to attack from the water molecules. When this occurs, the three chains of the molecule are no longer
held together and are free to form new, individual less ordered structures.
The action of heat with water also makes gelatinisation more likely to occur60. When heat is added
to collagen, there is a greater deal of energy present in the system. This has the effect of causing
molecular movement, which disrupts the hydrogen bonds that hold the triple helix in place. As the
heat is increased the hydrogen bonds move more, enhancing the chance of interaction with water.
Fig. 10: Structures of the L-and D-forms of aspartic acid.
When collagen degrades to gelatine, a partial renaturation of the triple helix is possible but native
collagen cannot be regenerated61'62.
Gelatinisation is more likely to occur in partially degraded collagen molecules compared to native
intact collagen. In intact collagen, the position and structure of the telopeptides and the position of
the hydrogen bonds internally in the triple helix makes it difficult for water to enter and interact in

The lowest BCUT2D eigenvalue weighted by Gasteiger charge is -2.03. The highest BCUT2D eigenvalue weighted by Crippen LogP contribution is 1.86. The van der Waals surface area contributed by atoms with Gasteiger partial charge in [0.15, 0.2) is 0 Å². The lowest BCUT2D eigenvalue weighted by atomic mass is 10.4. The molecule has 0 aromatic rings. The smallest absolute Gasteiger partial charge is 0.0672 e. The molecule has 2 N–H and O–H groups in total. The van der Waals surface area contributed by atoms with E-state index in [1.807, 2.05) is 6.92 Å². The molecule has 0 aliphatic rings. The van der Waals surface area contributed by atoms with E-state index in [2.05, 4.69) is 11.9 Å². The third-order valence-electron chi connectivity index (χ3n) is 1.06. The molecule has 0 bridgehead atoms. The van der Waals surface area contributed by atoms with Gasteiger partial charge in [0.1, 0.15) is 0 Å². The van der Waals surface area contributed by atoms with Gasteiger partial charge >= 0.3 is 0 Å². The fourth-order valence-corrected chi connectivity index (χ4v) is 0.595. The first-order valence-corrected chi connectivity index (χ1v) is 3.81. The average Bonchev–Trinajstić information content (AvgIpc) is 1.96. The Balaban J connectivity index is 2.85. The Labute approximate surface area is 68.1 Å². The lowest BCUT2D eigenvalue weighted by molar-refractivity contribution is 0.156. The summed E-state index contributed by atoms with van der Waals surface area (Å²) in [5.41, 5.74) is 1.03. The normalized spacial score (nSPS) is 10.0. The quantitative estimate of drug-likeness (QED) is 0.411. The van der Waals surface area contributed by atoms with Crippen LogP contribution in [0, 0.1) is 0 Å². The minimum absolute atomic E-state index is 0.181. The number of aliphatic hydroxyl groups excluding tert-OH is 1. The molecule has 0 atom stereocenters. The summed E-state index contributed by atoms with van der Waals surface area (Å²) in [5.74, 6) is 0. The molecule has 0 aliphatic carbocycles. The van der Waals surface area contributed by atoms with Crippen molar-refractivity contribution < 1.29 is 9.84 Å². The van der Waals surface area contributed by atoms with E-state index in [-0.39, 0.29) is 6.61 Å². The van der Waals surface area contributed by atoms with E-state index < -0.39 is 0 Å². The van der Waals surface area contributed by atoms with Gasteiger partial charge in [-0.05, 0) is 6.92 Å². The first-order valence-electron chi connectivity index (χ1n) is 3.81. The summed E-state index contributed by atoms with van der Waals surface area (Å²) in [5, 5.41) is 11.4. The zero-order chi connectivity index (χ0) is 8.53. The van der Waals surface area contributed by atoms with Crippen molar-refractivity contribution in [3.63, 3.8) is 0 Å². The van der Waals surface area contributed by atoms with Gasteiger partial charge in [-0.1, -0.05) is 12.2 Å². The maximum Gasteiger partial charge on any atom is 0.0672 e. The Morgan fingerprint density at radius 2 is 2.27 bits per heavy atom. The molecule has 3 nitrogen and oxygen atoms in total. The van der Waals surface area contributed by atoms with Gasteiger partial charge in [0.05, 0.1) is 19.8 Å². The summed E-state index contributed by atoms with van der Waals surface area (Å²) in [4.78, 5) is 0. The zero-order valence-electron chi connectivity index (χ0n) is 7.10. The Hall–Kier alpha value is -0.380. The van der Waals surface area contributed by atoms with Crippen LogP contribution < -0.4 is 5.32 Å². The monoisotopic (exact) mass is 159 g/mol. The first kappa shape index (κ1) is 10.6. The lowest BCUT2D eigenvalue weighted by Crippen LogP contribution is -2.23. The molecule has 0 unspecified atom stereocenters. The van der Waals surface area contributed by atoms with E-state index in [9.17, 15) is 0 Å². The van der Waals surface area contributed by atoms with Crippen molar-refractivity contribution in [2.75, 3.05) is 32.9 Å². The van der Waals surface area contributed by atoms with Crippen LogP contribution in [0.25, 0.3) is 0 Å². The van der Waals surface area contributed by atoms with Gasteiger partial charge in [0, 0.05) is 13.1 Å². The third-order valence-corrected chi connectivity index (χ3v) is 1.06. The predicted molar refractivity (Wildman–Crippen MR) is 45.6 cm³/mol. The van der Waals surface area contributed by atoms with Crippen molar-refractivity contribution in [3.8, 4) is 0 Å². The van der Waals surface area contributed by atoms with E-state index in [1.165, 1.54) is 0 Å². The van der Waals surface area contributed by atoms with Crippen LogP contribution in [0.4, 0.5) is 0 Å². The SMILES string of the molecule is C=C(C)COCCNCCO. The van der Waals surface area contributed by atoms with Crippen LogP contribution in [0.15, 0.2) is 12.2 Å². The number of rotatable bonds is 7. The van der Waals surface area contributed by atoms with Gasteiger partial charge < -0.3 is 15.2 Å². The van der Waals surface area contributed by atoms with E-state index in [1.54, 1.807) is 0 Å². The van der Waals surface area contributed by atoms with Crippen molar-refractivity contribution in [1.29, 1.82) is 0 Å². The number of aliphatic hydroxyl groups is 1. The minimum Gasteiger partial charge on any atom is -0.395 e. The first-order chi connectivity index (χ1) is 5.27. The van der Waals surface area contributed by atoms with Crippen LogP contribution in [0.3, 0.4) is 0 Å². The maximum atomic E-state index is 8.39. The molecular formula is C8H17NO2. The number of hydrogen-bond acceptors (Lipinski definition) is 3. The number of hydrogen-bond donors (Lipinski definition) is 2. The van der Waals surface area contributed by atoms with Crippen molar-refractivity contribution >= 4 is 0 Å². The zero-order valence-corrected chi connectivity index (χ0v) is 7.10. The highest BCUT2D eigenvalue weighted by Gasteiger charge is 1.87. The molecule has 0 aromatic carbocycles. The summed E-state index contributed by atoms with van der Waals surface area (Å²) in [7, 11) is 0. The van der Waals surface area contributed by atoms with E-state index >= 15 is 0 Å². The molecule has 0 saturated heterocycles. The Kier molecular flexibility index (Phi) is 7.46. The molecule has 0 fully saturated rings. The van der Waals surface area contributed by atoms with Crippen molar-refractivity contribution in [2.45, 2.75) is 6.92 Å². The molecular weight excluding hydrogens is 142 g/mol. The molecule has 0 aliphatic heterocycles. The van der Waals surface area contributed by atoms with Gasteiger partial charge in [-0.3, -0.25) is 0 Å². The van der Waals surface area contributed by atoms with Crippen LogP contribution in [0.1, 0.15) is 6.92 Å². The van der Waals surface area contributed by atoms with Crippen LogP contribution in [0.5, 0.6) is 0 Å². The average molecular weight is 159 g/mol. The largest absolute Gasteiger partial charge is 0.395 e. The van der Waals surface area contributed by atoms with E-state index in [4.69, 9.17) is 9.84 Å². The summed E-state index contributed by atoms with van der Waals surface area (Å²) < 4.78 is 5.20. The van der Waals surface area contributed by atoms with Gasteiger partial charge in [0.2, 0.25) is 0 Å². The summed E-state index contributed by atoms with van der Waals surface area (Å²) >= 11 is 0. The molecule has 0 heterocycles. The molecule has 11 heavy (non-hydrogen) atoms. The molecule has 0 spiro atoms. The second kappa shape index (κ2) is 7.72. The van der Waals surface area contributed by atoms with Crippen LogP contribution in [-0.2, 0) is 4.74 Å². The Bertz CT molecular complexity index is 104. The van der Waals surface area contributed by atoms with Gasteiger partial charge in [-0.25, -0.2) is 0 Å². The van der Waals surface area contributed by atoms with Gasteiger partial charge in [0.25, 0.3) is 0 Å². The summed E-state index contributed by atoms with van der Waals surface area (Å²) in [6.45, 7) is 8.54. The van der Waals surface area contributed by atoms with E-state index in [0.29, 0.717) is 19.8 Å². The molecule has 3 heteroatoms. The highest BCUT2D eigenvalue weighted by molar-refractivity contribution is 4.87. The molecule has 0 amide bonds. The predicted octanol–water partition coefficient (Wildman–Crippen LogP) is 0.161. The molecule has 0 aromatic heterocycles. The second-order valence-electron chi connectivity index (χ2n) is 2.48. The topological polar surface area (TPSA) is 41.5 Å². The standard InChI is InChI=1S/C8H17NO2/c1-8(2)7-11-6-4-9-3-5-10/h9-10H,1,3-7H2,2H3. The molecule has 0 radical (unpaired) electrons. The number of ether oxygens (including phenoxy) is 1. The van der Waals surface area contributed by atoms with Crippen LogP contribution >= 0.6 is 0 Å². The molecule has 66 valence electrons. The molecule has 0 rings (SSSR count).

this way. However, if the collagen molecule is broken, rotational freedom and entropy is increased
and hydrogen bonds are exposed at the points of breakage and as such open to the hydrogen bond
action of water.
Effects of deterioration
The breakage of collagen molecules, and increased disorder of the molecules bring about a number
of effects that cannot be described as deteriorations in themselves, but are effects of collagen
deterioration.
Extra crosslinks forming between collagen molecules is a function of the degradation of collagen in
parchment. Crosslinks are generated between adjacent collagen molecules, forming networks of
peptides. The most likely type of crosslink forms between the amino acid residues of lysine and
alanine. Crosslinking occurs naturally, or as the result of dry heating under vacuum, ultraviolet
irradiation or chemical crosslinking agents32,63,64. The presence of free radicals is also capable of